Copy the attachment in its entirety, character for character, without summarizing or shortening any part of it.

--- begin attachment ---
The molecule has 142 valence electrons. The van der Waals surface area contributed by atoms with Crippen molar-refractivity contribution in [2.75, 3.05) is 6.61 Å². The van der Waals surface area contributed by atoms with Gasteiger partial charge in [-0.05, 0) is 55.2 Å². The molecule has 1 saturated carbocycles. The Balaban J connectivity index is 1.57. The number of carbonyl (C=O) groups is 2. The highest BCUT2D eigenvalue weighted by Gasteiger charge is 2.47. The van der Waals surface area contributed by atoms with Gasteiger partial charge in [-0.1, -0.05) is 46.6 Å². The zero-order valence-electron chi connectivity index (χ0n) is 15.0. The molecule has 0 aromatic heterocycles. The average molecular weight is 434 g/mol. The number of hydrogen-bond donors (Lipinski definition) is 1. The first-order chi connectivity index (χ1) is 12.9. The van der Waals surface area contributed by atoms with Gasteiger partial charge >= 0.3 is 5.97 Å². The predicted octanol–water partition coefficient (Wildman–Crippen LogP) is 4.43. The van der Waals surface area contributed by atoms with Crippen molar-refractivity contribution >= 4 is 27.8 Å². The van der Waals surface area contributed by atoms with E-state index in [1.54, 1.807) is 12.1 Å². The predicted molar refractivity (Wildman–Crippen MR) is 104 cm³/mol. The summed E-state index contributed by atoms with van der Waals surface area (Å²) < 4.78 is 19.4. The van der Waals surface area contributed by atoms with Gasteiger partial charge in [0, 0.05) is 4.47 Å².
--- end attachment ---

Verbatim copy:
The molecule has 142 valence electrons. The van der Waals surface area contributed by atoms with Crippen molar-refractivity contribution in [2.75, 3.05) is 6.61 Å². The van der Waals surface area contributed by atoms with Gasteiger partial charge in [-0.05, 0) is 55.2 Å². The molecule has 1 saturated carbocycles. The Balaban J connectivity index is 1.57. The number of carbonyl (C=O) groups is 2. The highest BCUT2D eigenvalue weighted by Gasteiger charge is 2.47. The van der Waals surface area contributed by atoms with Gasteiger partial charge in [-0.1, -0.05) is 46.6 Å². The zero-order valence-electron chi connectivity index (χ0n) is 15.0. The molecule has 0 aromatic heterocycles. The average molecular weight is 434 g/mol. The number of hydrogen-bond donors (Lipinski definition) is 1. The first-order chi connectivity index (χ1) is 12.9. The van der Waals surface area contributed by atoms with Gasteiger partial charge >= 0.3 is 5.97 Å². The predicted octanol–water partition coefficient (Wildman–Crippen LogP) is 4.43. The van der Waals surface area contributed by atoms with Crippen molar-refractivity contribution >= 4 is 27.8 Å². The van der Waals surface area contributed by atoms with E-state index in [1.54, 1.807) is 12.1 Å². The predicted molar refractivity (Wildman–Crippen MR) is 104 cm³/mol. The summed E-state index contributed by atoms with van der Waals surface area (Å²) < 4.78 is 19.4. The van der Waals surface area contributed by atoms with Gasteiger partial charge in [0, 0.05) is 4.47 Å².